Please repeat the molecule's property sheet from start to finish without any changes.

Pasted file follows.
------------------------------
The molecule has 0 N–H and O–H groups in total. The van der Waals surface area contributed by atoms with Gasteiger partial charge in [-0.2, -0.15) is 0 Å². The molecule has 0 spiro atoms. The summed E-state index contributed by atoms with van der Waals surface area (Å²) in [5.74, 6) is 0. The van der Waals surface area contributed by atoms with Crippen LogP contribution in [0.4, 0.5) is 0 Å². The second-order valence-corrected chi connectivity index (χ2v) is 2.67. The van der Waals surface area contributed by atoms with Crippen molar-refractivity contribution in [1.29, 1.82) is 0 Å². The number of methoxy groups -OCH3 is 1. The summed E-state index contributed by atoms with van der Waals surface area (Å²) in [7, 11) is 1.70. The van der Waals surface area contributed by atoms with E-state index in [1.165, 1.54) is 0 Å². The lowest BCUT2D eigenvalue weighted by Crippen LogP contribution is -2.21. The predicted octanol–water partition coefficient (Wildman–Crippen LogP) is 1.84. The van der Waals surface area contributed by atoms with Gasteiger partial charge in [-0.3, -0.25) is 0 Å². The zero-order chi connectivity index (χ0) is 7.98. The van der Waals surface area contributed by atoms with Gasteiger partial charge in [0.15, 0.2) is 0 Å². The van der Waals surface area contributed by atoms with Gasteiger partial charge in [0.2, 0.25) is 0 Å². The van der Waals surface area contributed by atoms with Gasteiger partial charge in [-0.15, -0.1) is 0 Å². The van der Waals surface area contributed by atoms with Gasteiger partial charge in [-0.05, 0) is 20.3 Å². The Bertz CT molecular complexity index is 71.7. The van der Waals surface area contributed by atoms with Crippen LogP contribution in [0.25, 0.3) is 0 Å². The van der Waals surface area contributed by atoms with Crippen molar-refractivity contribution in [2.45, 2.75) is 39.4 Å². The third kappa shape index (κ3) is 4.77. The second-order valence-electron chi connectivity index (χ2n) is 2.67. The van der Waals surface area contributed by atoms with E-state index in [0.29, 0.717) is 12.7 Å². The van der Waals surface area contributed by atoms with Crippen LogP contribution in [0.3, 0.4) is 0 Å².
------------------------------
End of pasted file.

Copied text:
The molecule has 0 N–H and O–H groups in total. The van der Waals surface area contributed by atoms with Gasteiger partial charge in [-0.2, -0.15) is 0 Å². The molecule has 0 spiro atoms. The summed E-state index contributed by atoms with van der Waals surface area (Å²) in [5.74, 6) is 0. The van der Waals surface area contributed by atoms with Crippen LogP contribution in [0.4, 0.5) is 0 Å². The second-order valence-corrected chi connectivity index (χ2v) is 2.67. The van der Waals surface area contributed by atoms with Crippen molar-refractivity contribution in [1.29, 1.82) is 0 Å². The number of methoxy groups -OCH3 is 1. The summed E-state index contributed by atoms with van der Waals surface area (Å²) in [7, 11) is 1.70. The van der Waals surface area contributed by atoms with E-state index in [1.165, 1.54) is 0 Å². The lowest BCUT2D eigenvalue weighted by Crippen LogP contribution is -2.21. The predicted octanol–water partition coefficient (Wildman–Crippen LogP) is 1.84. The van der Waals surface area contributed by atoms with Gasteiger partial charge in [-0.3, -0.25) is 0 Å². The zero-order chi connectivity index (χ0) is 7.98. The van der Waals surface area contributed by atoms with Gasteiger partial charge in [0.15, 0.2) is 0 Å². The van der Waals surface area contributed by atoms with Gasteiger partial charge in [0.2, 0.25) is 0 Å². The van der Waals surface area contributed by atoms with Gasteiger partial charge in [-0.15, -0.1) is 0 Å². The van der Waals surface area contributed by atoms with Gasteiger partial charge in [-0.05, 0) is 20.3 Å². The Bertz CT molecular complexity index is 71.7. The van der Waals surface area contributed by atoms with Crippen LogP contribution in [0.25, 0.3) is 0 Å². The van der Waals surface area contributed by atoms with Crippen molar-refractivity contribution in [2.45, 2.75) is 39.4 Å². The third kappa shape index (κ3) is 4.77. The second-order valence-electron chi connectivity index (χ2n) is 2.67. The van der Waals surface area contributed by atoms with E-state index in [0.29, 0.717) is 12.7 Å². The van der Waals surface area contributed by atoms with Crippen LogP contribution in [0.3, 0.4) is 0 Å².